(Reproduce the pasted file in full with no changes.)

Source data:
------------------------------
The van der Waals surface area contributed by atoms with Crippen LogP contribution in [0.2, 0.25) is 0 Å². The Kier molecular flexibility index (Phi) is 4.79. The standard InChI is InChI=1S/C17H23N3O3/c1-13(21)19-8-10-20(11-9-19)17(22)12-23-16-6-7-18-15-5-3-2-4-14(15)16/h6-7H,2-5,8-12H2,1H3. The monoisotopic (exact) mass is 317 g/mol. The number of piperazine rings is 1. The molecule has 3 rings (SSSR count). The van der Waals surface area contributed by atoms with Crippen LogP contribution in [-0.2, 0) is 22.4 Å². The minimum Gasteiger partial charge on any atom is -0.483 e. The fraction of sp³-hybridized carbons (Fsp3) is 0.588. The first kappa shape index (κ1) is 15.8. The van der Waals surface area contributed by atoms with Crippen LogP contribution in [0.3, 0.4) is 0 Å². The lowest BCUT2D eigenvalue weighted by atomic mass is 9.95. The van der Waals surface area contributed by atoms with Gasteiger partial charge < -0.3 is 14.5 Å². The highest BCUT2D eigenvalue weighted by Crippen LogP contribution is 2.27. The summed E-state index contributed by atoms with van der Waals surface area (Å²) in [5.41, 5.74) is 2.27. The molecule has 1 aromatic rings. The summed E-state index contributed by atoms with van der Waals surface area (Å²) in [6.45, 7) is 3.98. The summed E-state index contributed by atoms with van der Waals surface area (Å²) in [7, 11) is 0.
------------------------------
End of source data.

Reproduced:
The van der Waals surface area contributed by atoms with Crippen LogP contribution in [0.2, 0.25) is 0 Å². The Kier molecular flexibility index (Phi) is 4.79. The standard InChI is InChI=1S/C17H23N3O3/c1-13(21)19-8-10-20(11-9-19)17(22)12-23-16-6-7-18-15-5-3-2-4-14(15)16/h6-7H,2-5,8-12H2,1H3. The monoisotopic (exact) mass is 317 g/mol. The number of piperazine rings is 1. The molecule has 3 rings (SSSR count). The van der Waals surface area contributed by atoms with Crippen LogP contribution in [-0.2, 0) is 22.4 Å². The minimum Gasteiger partial charge on any atom is -0.483 e. The fraction of sp³-hybridized carbons (Fsp3) is 0.588. The first kappa shape index (κ1) is 15.8. The van der Waals surface area contributed by atoms with Crippen LogP contribution in [0.3, 0.4) is 0 Å². The lowest BCUT2D eigenvalue weighted by atomic mass is 9.95. The van der Waals surface area contributed by atoms with Gasteiger partial charge < -0.3 is 14.5 Å². The highest BCUT2D eigenvalue weighted by Crippen LogP contribution is 2.27. The summed E-state index contributed by atoms with van der Waals surface area (Å²) in [5.41, 5.74) is 2.27. The molecule has 1 aromatic rings. The summed E-state index contributed by atoms with van der Waals surface area (Å²) in [6.45, 7) is 3.98. The summed E-state index contributed by atoms with van der Waals surface area (Å²) in [7, 11) is 0.